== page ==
About us

TTT - Troubles, Tragedy & Trauma was established in 2016. The project was founded by Michael O'Hare. Michael’s Sister, Majella was killed in 1976 when she was just 12 years old. TTT aims to highlight legacy issues with regards to the troubles in Northern Ireland, encourage reconciliation and promote positive mental wellbeing for those affected by the troubles. 

See below for more detail

To date TTT has presented 6 conferences:

1. Troubles, Tragedy & Trauma Part 1:

Northern Ireland's Historic Legacy with victims: Eugene Reavey, Stephen Travers, Alan McBride and Joe Campbell. (January 2016)

Chair: Dr Mary McAleese - Former President of Ireland

Contributors: Dr Tom Clonan – Irish Times, Eamonn Mallie - Journalist and author, Jane Winter - Retired Director, British Irish Rights Watch and Owen Bowcott - Guardian journalist.

2. Troubles, Tragedy & Trauma Part 2:

Seamus Mallon in conversation with Jon Snow. (February 2017)


3. Troubles, Tragedy & Trauma Part 3:

The Future of Unionism in Northern Ireland. (February 2018)

Contributors: Linda Ervine - Language rights activist, Sam McBride – Journalist, Mike Nesbitt – Politician and former broadcaster and Basil McCrea – Politician.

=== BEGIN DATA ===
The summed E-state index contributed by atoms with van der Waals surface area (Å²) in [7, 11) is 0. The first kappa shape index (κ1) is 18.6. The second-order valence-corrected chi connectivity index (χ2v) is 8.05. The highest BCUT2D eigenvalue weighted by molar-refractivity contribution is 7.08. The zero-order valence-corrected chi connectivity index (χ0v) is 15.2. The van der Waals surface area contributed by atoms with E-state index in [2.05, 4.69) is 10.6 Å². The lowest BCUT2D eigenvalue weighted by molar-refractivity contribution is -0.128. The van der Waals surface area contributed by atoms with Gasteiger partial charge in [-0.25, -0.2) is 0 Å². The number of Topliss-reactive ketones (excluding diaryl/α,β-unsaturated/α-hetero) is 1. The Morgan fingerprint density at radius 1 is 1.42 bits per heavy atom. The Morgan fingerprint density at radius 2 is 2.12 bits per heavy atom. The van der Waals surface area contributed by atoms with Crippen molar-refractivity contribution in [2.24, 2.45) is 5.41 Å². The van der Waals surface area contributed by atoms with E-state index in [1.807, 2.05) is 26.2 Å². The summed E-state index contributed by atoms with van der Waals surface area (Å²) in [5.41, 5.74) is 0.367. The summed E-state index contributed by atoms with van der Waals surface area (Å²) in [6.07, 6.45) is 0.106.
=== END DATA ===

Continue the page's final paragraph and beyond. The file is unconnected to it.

4. Troubles, Tragedy & Trauma Part 4:

Women in Ulster Politics. (January 2019)

Chair: Dr Mary McAleese - Former President of Ireland

Contributors: Margaret Ritchie – SDLP, Michelle Gildernew – Sinn Fein, Claire Sugden – Former Justice Minister NI, Sorcha Eastwood – Alliance Party and Avila Kilmurray – NI Women’s Coalition Party.

5. Troubles, Tragedy & Trauma Part 5:

January 2020

Chair: Lord Clive Soley.

Contributors: Baroness May Blood and Lord Alf Dubs. 

6. Troubles, Tragedy & Trauma Part 6:

May 2021

Chair: Shelagh Fogarty

Contributors: Fionnuala O'Connor, Martina Purdy and Eamonn Mallie

The project aims and objectives:


1. Highlight Northern Ireland's Troubles legacy issues to a wider audience.

2. Promote wellbeing for those affected by the troubles.

3. Encourage reconciliation between communities.

4. Research the needs of the victims whom are part of the Irish emigrant community in the UK.